The Southern Pine Beetle
In 1973, two chronic forest insect problems, the gypsy moth in the Northeast and the southern pine beetle in the South, were severe. The tussock moth outbreak in the Pacific Northwest was climaxing that year as well. The extensive damage caused by these three insects caused national concern. In August 1973, the Assistant Secretary for Conservation, Research, and Education, U.S. Department of Agriculture, requested that four agricultural agencies — the Agricultural Research Service (ARS), the Animal and Plant Health Inspection Service (APHIS), the Cooperative State Research Service (CSRS), and the Forest Service (FS) — develop coordinated short-term programs to reduce damage caused by the three pests. The appropriation bill was signed by the President in August 1974. The heads of these four agencies plus four knowledgeable administrators from research and user groups made up the program board, which participated in the planning and reviewed annual plans of work and budgets. The three-pest program — termed USDA combined Forest Pest Research and Development Program (CFPP) — was coordinated from the Office of the Secretary.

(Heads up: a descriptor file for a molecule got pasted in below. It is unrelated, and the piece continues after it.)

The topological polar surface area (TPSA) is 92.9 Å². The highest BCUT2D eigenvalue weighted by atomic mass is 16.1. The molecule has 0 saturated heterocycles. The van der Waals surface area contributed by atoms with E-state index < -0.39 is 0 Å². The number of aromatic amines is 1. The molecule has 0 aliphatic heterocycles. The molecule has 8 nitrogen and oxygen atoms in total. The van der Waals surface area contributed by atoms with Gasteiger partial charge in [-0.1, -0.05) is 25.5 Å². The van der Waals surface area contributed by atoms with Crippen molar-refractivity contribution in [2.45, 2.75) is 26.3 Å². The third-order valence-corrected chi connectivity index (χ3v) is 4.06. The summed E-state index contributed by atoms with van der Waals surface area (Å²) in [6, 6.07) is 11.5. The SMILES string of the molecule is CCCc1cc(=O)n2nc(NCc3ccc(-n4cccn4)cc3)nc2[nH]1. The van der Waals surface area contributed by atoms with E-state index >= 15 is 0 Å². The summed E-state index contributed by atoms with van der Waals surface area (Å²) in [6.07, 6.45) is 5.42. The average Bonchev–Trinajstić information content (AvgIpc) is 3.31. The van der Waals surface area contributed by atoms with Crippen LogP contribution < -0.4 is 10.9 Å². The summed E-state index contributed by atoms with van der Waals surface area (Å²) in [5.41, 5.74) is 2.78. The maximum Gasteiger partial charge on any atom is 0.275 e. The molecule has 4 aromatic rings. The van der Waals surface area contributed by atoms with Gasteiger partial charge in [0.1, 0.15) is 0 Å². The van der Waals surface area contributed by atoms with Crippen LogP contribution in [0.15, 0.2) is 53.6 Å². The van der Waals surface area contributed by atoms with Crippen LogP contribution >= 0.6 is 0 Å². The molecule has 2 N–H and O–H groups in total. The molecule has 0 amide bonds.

The transfer of technological information acquired during the three CFPP programs was of major concern to this office. Program managers were directed to plan for the most effective means of communicating this knowledge to the planners and managers who needed it. This compendium is one method chosen to accomplish this task; it is the result of the efforts of many scientists from the Department of Agriculture, universities, and State agencies. Although it does not contain all the answers to the southern pine beetle problem, it does explain known methods of control. Equally important, this work defines continuing research and development needs essential to improve further the methods of coping with this periodically destructive insect. The quality and amount of sound and useful information presented in this compendium demonstrate the value of cooperative research by Federal, State, and university scientists and forest pest managers representing a variety of disciplines and experience. Such research must continue if we are ultimately to provide truly effective protection to our forest resources.
Acting Assistant Secretary for
Conservation, Research, and Education
Developed by the University of Georgia Bugwood Network in cooperation with USDA Forest Service - Forest Health Protection, USDA APHIS PPQ, Georgia Forestry Commission, Texas Forest Service
and the Pests and Diseases Image Library - Australia
Last updated August 2018
www.barkbeetles.org version 2.0